A second deadly motor vehicle accident in Dyer County on Friday, July 26, may have turned out differently if seatbelts had been worn.
According to the Tennessee Highway Patrol, two vehicles collided along the 9-mile marker on Highway 78 around 9:59 p.m., killing both drivers. A THP report of the accident states, 32-year-old Sybil Schenk of Dyersburg, Tenn. was headed northbound on Highway 78 in a 2006 Pontiac GS1. Her vehicle reportedly crossed the centerline and struck a 2008 Nissan Altima, driven by 55-year-old Paula Wilson of Dyersburg, Tenn.
Both women were reportedly dead at the scene. THP Trooper Nicholas Hollowell worked the accident and stated in his report that neither driver was wearing a seatbelt during the time of the crash. His opinion was it would have made a difference in the accident if they had been worn. A drug and alcohol test was requested by the trooper on the drivers of both vehicles. The results are not back at this time.
This was the second deadly wreck that happened in Dyer County on Friday in which seatbelts were not used. The first occurred around 6:30 p.m. on Friday when a green 1998 Chevrolet Lumina was traveling westbound on Upper Finley Road. Approximately 25 yards west of the Jenkinsville-Jamestown Road turnoff, the car reportedly left the road and became airborne after hitting a culvert. The car flipped and landed on its top.
Emergency personnel were dispatched and arrived to find a male and female reportedly lying outside the vehicle. Both victims were transported to Dyersburg Regional Medical Center where the male was later pronounced dead. The female was flown to the Med in Memphis where her status was listed as critical on Friday evening. The male was identified as Ralph E. Robertson, 52, 1600 Harris St., Dyersburg, Tenn. The female is 45-year-old Elizabeth Copeland of Dyersburg, Tenn.
Dyersburg Police crash investigator Chad Webb said the victims were reportedly not wearing their seatbelts when the crash occurred.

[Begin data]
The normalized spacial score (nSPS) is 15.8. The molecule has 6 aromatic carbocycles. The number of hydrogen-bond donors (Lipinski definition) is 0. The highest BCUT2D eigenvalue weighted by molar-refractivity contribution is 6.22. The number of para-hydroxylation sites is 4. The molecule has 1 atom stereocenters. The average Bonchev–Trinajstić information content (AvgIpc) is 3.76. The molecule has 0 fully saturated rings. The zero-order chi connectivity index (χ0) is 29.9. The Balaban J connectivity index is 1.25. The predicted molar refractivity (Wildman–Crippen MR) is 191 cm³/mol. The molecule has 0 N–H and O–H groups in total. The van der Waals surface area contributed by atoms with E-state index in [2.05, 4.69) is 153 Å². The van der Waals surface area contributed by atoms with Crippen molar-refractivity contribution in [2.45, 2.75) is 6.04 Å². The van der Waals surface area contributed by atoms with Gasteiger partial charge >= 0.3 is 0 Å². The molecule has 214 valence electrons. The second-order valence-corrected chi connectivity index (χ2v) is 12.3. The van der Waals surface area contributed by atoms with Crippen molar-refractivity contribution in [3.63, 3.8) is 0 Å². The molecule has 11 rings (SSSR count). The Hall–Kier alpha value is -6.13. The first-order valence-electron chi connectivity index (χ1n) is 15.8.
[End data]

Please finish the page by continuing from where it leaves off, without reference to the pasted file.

According to the Governor's Highway Safety Office, every hour, at least one person in this country dies because he or she did not buckle up. Failure to use a seatbelt contributes to more fatalities than any other single traffic safety-related behavior. More than 60 percent of vehicle occupants killed in crashes in Tennessee were not wearing safety belts. Research shows it is almost nine times safer to wear your safety belt. In Tennessee, it is against the law to operate a motor vehicle without wearing a seatbelt.
The Highway Traffic Safety Administration has several suggestions on buckling up.
1. Buckling up is the single most effective thing you can do to protect yourself in a crash.
In 2008, seatbelts saved more than 13,000 lives nationwide. From 2004 to 2008, seatbelts saved over 75,000 lives -- enough people to fill a large sports arena. During a crash, being buckled up helps keep you safe and secure inside your vehicle, whereas being completely thrown out of a vehicle is almost always deadly. Seatbelts are the best defense against impaired, aggressive, and distracted drivers.
2. Air bags are designed to work with seatbelts, not replace them. In fact, if you don't wear your seatbelt, you could be thrown into a rapidly opening frontal air bag; a movement of such force could injure or even kill you. See www.safercar.gov for more on air bag safety.
3. How to buckle up safely: The lap belt and shoulder belt are secured across the pelvis and rib cage, which are more able to withstand crash forces than other parts of your body.
4. Fit matters:
* Before you buy a new car, check to see that its seatbelts are a good fit for you.
* Ask your dealer about seat belt adjusters, which can help you get the best fit.
* If you need a roomier belt, contact your vehicle manufacturer to obtain seatbelt extenders.
* If you drive an older or classic car with lap belts only, check with your vehicle manufacturer about how to retrofit your car with today's safer lap/shoulder belts.
5. Occupant protection is for everyone: Visit the National Highway Traffic Safety Administration Web site at www.nhtsa.gov and click on 4 Steps for Kids to find out how to secure your littlest passengers. If you're expecting a little one, check out NHTSA's "Should pregnant women wear seat belts?" brochure online to learn how important it is for you -- and your unborn child -- to buckle up the right way every trip, every time.